When God created the world and declared it was good, there were no Christians. When Jesus, the Son of God, was born into their world there were no Christians. And yet, God loved the world.
Over the course of the history of Christianity disciples of Jesus have wondered what it means to proclaim the Gospel and make disciples. Some have equated salvation with a person becoming or being a Christian. Some have said that if the Gospel has not been proclaimed to people in a certain place or time, then those people are not held responsible for the fact that they are not, or were not, Christians. The witness of scripture, particularly some passages in the Gospel of Matthew (Please see chapter 28), make it seem that salvation is only possible if a person becomes a disciple of Jesus and takes up responsibility for the mission to proclaim his teachings and baptize new disciples. It is logical, therefore, that many have concluded that scripture teaches that the world needs to be converted.
But, we come back to the nagging fact that God loved the world before there were Christians, God in Christ Jesus came into the world when their were no Christians, and since Jesus’s earthly ministry Christianity has always been a minority religion in the world (even when it has been one of the biggest of the world’s faiths). What does God think of all those people who have, indeed, heard of the teachings of Jesus Christ and yet remained Hindu, Muslim, Buddhist, or whatever else? What of the people who hear the invitation to discipleship and remain people without a religion? What of all those who do not join up, seek baptism, and enter into membership in the Christian family?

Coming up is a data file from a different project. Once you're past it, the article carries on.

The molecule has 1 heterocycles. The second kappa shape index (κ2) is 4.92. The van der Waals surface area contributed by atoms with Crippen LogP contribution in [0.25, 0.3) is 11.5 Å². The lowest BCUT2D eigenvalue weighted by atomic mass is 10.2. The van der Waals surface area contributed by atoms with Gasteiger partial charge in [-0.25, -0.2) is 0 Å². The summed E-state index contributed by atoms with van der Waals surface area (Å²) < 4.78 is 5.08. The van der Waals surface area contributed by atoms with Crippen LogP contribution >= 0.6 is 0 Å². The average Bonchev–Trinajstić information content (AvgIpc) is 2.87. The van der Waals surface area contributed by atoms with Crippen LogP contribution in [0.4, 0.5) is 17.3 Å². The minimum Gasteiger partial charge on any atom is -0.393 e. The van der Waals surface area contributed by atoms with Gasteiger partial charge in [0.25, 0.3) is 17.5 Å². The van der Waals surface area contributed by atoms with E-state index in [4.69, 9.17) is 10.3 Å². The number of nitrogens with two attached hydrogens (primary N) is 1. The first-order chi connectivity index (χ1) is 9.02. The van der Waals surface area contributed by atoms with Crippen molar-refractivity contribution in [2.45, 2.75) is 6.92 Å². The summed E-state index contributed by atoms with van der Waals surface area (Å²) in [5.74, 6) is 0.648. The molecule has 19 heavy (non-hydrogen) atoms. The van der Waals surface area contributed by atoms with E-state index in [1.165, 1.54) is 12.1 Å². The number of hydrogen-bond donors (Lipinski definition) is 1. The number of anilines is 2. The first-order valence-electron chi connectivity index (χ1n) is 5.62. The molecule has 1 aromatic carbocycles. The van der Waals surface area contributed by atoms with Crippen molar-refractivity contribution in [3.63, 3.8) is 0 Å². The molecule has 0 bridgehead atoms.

Now there is a question.
A simple answer is, “They have been invited and they did not come.” For those familiar with the Christian scriptures the image of the king who sent invitations to his feast comes to mind, perhaps. (Please see Matthew 22) Too bad; you had your chance.
But the simple answer is not really so simple. While there are many scriptures that make that conclusion a logical one, there are also many that cause doubt. The questions that arise are unsettling. If God is love, as Jesus tells us (Please see 1 John 4.7-21), then where is the love in condemning the overwhelming majority of God’s children to damnation on account of their having a different religious identity than as a disciple of Jesus? Did God so love the world that he sent his only begotten son into the world so that the result of his incarnation would be the death of many more souls than he would save by forming a group of disciples in his name? What does that say about love? What does that say about God’s ability to save us? Is God really capable of saving so few?
These sorts of questions make writing about evangelism and its relationship to Christianity in general very difficult. When we speak of unity in the love of God, where does God draw the boundaries on who is in or out? When Christians argue over details of different people’s credentials for being Christians, what happens when we consider unity in the love of God from the standpoint of the overwhelming majority who never want to take on the name of one who is a Christ-follower? What kind of claim to unity in God’s love can really be made if only Christians matter? How does the part of creation that is not human at all figure in such a vision of being united? Of having life and life more abundant?